old and are hove-to while communicating between Nick and ourselves. Nick is working the situation from the World ARC office in Ecuador, with the rescue center in Falmouth and they in turn are also in contact with the American Coast Guard and the Panamanian Patrol. We wait for news. Those words “rescue center” bring the severity of our situation well and truly home to each of us aboard Bristol Rose.


After only a short calming of the winds, it picks up again and we continue to be bounced around by the waves on our beam. We’re thankful that nobody is injured although the crew are quietly suffering seasickness and anxiety. Dry crackers are all any of us can manage. Cooking is impossible in any case. An added danger below decks is that all the bouncing has strewn things around that normally would stay well in place. Moving about is difficult and Robert advises us all to try to rest.


By late afternoon on Sunday, after almost 20 hours adrift, we know that the Panamanians have taken responsibility for our rescue. They can have a boat to us within 24 hours. Graham suggests we should make tow lines ready. We pull out the lines we think are most suitable, our longest, strongest lines, and wait expectantly. Rescue could be as soon as three hours away depending on the rescue boat’s current position. Once Graham has confirmation that a boat is indeed coming for us, Eowyn continues on to the Galapagos wishing us good luck. Robert continues to put out pan-pan calls on the radio and to send position reports to Nick and the authorities co-ordinating rescue efforts.


Twenty-four hours after the incident, we have no voices calling us on the radio and no sign of a rescue boat. Earlier in the evening one commercial vessel answered our call but told us they cannot tow us. We sight just one vessel in all this time and we assume it to be our rescue vessel so we fire off some flares. We call on channel 16 but get no response. Our hopes of being found tonight seem to have faded with the light. All we can do is to continue sending position reports, putting out calls on the VHF and SSB radios, praying we don’t drift into Columbian waters and reassuring each other. We gave Owen a Spot personal tracking device as a birthday gift in January and he activates a call for help which results in a call to Robert’s brother in Sydney.


Around midnight we hear a voice, “Bristol Rose, Bristol Rose …and

lots of words in Spanish. We respond but get no confirmation that we are heard. We shoot off more flares. Nothing. Robert sends a hasty email to Nick that we think the rescue vessel is near but cannot hear us.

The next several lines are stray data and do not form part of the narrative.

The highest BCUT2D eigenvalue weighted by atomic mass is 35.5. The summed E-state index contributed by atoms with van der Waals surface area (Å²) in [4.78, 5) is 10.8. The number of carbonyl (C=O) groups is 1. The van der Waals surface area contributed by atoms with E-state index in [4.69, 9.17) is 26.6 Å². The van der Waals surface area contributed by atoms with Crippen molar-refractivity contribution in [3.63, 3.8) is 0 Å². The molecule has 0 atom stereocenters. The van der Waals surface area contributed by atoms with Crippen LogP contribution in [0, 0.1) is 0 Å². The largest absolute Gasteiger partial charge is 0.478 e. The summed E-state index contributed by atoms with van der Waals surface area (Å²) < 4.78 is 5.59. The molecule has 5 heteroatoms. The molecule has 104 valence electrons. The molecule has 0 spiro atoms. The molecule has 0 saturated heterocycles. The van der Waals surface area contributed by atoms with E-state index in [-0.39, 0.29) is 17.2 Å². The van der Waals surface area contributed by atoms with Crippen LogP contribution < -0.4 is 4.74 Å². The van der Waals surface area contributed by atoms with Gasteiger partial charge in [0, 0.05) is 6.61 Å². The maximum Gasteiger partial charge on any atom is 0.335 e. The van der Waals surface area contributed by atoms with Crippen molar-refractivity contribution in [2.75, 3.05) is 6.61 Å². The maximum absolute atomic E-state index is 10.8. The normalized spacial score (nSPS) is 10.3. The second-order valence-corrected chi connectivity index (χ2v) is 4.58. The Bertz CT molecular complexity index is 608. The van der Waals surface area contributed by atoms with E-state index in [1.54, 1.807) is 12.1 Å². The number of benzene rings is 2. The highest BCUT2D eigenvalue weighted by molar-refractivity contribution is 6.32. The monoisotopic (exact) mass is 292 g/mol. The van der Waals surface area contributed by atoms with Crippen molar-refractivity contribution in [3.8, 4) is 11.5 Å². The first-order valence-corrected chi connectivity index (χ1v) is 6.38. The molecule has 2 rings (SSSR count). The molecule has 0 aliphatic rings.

Finally, around 12:30AM, again, “Bristol Rose, Bristol Rose…”. We respond in the little Spanish we know, “No hablas Espanol” and are elated to hear a voice in return asking us to “slowly” give our position. The ship is the Panamanian Patrol boat Ligia Elena.


Half an hour later they are beside us. We ask if they can tow us back to Panama City but the language differences between us make communication difficult. It is obvious that any attempt to get a towline attached will be difficult in the current conditions and darkness. The Commander suddenly says he will not make an attempt because it would be too dangerous, however, he will stay with us until conditions are safer.


We’ve been adrift for about 27 hours. Robert is the only one not feeling seasick. We haven’t eaten anything resembling a meal since Saturday evening. Utterly exhausted, we all sleep on and off, waking to the loudest noises of our bowsprit dipping into the ocean and waves slamming our beam and washing into the cockpit. Not knowing whether our rescuers would need to come alongside, earlier we had put out fenders. Only now, in our half sleep we remember they are still in place. They’re adding to the chaos of noise, whacking against the hull with every wave.


We hold onto our trust that our rescuers will stay with us through the dark hours but wake to peek out through the portholes to check, just in case. The lights are still there. It’s hot in the cabin because it has to be closed up to keep out the waves and saltwater spray. We must continue to wait, disappointed but realizing that the safety of both boats and crew are at stake. Nick has stuck with us through the night, responding to our emails and helping us to keep up our spirits.


The sight of Ligia Elena brings tears to our eyes.


At first light we’re relieved to see Ligia Elena beside us. How long was our rescue boat out here searching for us? They must also be tired and uncomfortable. The Commander hails us to say “we will begin the rescue operations”. We’re excited and nervous at the same time. It’s still rough out here. To our confusion, rather than coming closer, the boat moves away to the north. I’m pleading with Robert now to get on the radio to confirm that we haven’t misunderstood. The answer comes back they are pulling out the line they will use to connect with our towline.